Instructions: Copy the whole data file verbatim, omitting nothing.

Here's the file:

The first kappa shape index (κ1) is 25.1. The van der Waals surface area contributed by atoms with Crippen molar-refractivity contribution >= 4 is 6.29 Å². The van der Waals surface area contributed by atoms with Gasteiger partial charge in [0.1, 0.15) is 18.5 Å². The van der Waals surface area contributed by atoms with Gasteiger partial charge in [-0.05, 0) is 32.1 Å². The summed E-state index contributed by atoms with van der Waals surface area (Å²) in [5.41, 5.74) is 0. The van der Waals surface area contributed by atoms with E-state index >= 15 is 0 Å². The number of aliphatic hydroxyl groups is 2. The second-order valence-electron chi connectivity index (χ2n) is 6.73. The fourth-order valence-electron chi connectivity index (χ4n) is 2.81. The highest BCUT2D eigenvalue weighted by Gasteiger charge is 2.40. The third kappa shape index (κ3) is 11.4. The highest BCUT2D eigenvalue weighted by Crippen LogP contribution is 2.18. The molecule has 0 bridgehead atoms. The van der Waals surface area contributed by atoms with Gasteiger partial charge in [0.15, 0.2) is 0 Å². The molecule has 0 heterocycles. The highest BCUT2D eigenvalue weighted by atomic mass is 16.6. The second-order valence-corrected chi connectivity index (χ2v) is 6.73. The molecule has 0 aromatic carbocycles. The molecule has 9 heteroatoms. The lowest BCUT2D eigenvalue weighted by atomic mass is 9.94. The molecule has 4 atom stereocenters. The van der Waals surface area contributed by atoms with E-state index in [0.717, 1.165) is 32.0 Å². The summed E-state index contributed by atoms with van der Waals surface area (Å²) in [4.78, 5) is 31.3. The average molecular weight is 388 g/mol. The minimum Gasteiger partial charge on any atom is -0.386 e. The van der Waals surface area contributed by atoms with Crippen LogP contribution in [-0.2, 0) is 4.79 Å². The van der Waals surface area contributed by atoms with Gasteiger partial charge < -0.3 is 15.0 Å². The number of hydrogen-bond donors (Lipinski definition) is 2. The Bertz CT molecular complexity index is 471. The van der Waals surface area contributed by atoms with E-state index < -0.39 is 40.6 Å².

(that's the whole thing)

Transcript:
The first kappa shape index (κ1) is 25.1. The van der Waals surface area contributed by atoms with Crippen molar-refractivity contribution >= 4 is 6.29 Å². The van der Waals surface area contributed by atoms with Gasteiger partial charge in [0.1, 0.15) is 18.5 Å². The van der Waals surface area contributed by atoms with Gasteiger partial charge in [-0.05, 0) is 32.1 Å². The summed E-state index contributed by atoms with van der Waals surface area (Å²) in [5.41, 5.74) is 0. The van der Waals surface area contributed by atoms with E-state index >= 15 is 0 Å². The number of aliphatic hydroxyl groups is 2. The second-order valence-electron chi connectivity index (χ2n) is 6.73. The fourth-order valence-electron chi connectivity index (χ4n) is 2.81. The highest BCUT2D eigenvalue weighted by Gasteiger charge is 2.40. The third kappa shape index (κ3) is 11.4. The highest BCUT2D eigenvalue weighted by Crippen LogP contribution is 2.18. The molecule has 0 bridgehead atoms. The van der Waals surface area contributed by atoms with Gasteiger partial charge in [0.15, 0.2) is 0 Å². The molecule has 0 heterocycles. The highest BCUT2D eigenvalue weighted by atomic mass is 16.6. The second-order valence-corrected chi connectivity index (χ2v) is 6.73. The molecule has 0 aromatic carbocycles. The molecule has 9 heteroatoms. The lowest BCUT2D eigenvalue weighted by atomic mass is 9.94. The molecule has 4 atom stereocenters. The van der Waals surface area contributed by atoms with E-state index in [0.717, 1.165) is 32.0 Å². The summed E-state index contributed by atoms with van der Waals surface area (Å²) in [4.78, 5) is 31.3. The average molecular weight is 388 g/mol. The minimum Gasteiger partial charge on any atom is -0.386 e. The van der Waals surface area contributed by atoms with Crippen LogP contribution in [-0.2, 0) is 4.79 Å². The van der Waals surface area contributed by atoms with Gasteiger partial charge < -0.3 is 15.0 Å². The number of hydrogen-bond donors (Lipinski definition) is 2. The Bertz CT molecular complexity index is 471. The van der Waals surface area contributed by atoms with E-state index < -0.39 is 40.6 Å².